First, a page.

Provincial offices in Ottawa have declined in recent years due to tight budgets while the territories and Quebec continue to keep offices open as key links between governments, provincial spokespersons told The Lobby Monitor.
Quebec, the Northwest Territories, the Yukon Territories, and Nunavut are the only provinces or territories with offices in Ottawa to lobby the federal government, according to provincial and territorial sources contacted by The Lobby Monitor, while British Columbia, Saskatchewan, Manitoba, New Brunswick, Nova Scotia, Newfoundland and Labrador and Prince Edward Island don’t have offices.
As provinces deal with debts and rising demands on their budgets from expenses like health care and education, creating or maintaining an office in Ottawa to represent some provinces has become a lower priority.
“In just about every case, the concerns cited by provinces phasing them out was a combination of cost and restraint,” Earnscliffe Strategy Group consultant and Conservative party supporter Geoff Norquay said in a phone interview.
Alberta, benefiting from energy sector revenues, plans to open an Ottawa office after 15 years without one. Under newly elected Alberta Premier Alison Redford, the Ottawa office will have an annual budget of $850,000 and will work to advance Alberta's interests on policy files related to energy, environmental monitoring, pipelines and labour mobility.
Norquay said provincial representation in Ottawa is a valuable investment because the offices can be effective. They can also do a better job representing the government's interests than MPs from the province.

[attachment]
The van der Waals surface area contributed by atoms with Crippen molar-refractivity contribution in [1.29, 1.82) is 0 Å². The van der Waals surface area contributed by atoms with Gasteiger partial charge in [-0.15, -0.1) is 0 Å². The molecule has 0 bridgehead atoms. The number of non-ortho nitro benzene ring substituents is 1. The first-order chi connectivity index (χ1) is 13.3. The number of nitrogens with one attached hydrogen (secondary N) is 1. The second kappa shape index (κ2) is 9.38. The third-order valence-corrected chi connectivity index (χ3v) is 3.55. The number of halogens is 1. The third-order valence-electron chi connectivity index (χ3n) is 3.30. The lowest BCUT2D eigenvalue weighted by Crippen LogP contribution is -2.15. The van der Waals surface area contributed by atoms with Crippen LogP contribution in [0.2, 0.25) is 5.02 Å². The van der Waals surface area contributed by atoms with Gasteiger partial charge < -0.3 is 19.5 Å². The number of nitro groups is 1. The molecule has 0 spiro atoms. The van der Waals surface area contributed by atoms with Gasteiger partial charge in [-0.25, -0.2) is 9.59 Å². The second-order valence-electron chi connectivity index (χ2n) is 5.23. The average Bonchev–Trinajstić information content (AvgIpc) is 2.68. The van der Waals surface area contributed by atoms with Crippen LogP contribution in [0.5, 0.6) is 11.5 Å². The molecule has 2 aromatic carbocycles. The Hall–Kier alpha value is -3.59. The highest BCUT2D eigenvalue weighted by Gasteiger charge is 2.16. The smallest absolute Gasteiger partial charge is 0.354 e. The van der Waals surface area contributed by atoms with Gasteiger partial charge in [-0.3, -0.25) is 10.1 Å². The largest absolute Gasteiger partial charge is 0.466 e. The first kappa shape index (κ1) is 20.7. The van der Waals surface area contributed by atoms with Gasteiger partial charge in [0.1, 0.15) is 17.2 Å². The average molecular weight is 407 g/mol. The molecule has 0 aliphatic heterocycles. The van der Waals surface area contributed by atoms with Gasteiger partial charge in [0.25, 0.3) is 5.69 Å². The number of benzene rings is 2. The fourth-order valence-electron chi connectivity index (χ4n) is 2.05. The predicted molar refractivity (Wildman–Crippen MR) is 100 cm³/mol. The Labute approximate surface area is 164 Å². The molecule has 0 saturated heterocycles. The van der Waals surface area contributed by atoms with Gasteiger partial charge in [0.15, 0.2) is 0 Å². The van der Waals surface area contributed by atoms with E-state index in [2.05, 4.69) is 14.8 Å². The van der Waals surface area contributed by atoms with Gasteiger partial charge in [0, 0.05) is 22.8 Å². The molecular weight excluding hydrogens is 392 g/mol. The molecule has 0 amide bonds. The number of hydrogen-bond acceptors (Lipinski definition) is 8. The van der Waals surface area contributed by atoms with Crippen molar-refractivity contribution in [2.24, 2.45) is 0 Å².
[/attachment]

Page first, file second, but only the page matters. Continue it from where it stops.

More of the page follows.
Many MPs from a province may wear a different political stripe than their province’s governing party, and a premier or provincial minister may not want to have meetings with an MP from a different party, he said.
“Party politics kind of intervenes to make the representative role of MPs a little more difficult,” Norquay said.
Wildrose Leader Danielle Smith, Alberta's leader of the opposition, said in May that the Alberta government doesn't need staff in Ottawa because it’s the job of the premier and her cabinet ministers “to have a relationship with Ottawa.”
Smith told The Globe and Mail: “Setting up an office to hire a staffer to build relationships in Ottawa I think kind of misses the point of federal-provincial relationships.”
André Juneau, director of the Institute of Intergovernmental Relations at Queen’s University, said in an interview with The Lobby Monitor in early June that provincial offices in Ottawa have limited uses if the provincial government has a “clear agenda.”
The offices can be a good source of intelligence and day-to-day information on what’s happening in Ottawa, but better federal-provincial relationships are built on other levels, he said.
Juneau said more work is accomplished during meetings between the prime minister and the premier, between provincial and federal ministers, and between provincial and federal deputy ministers.
Provincial offices in Ottawa are often small, with one senior official plus one or two support staff.
Quebec's representative in Ottawa, Paul Terrien, who has been with the office since August 2011, has a staff of four. The office has been open since 1984.
Terrien previously worked as chief of staff to Lawrence Cannon when Cannon was foreign affairs minister.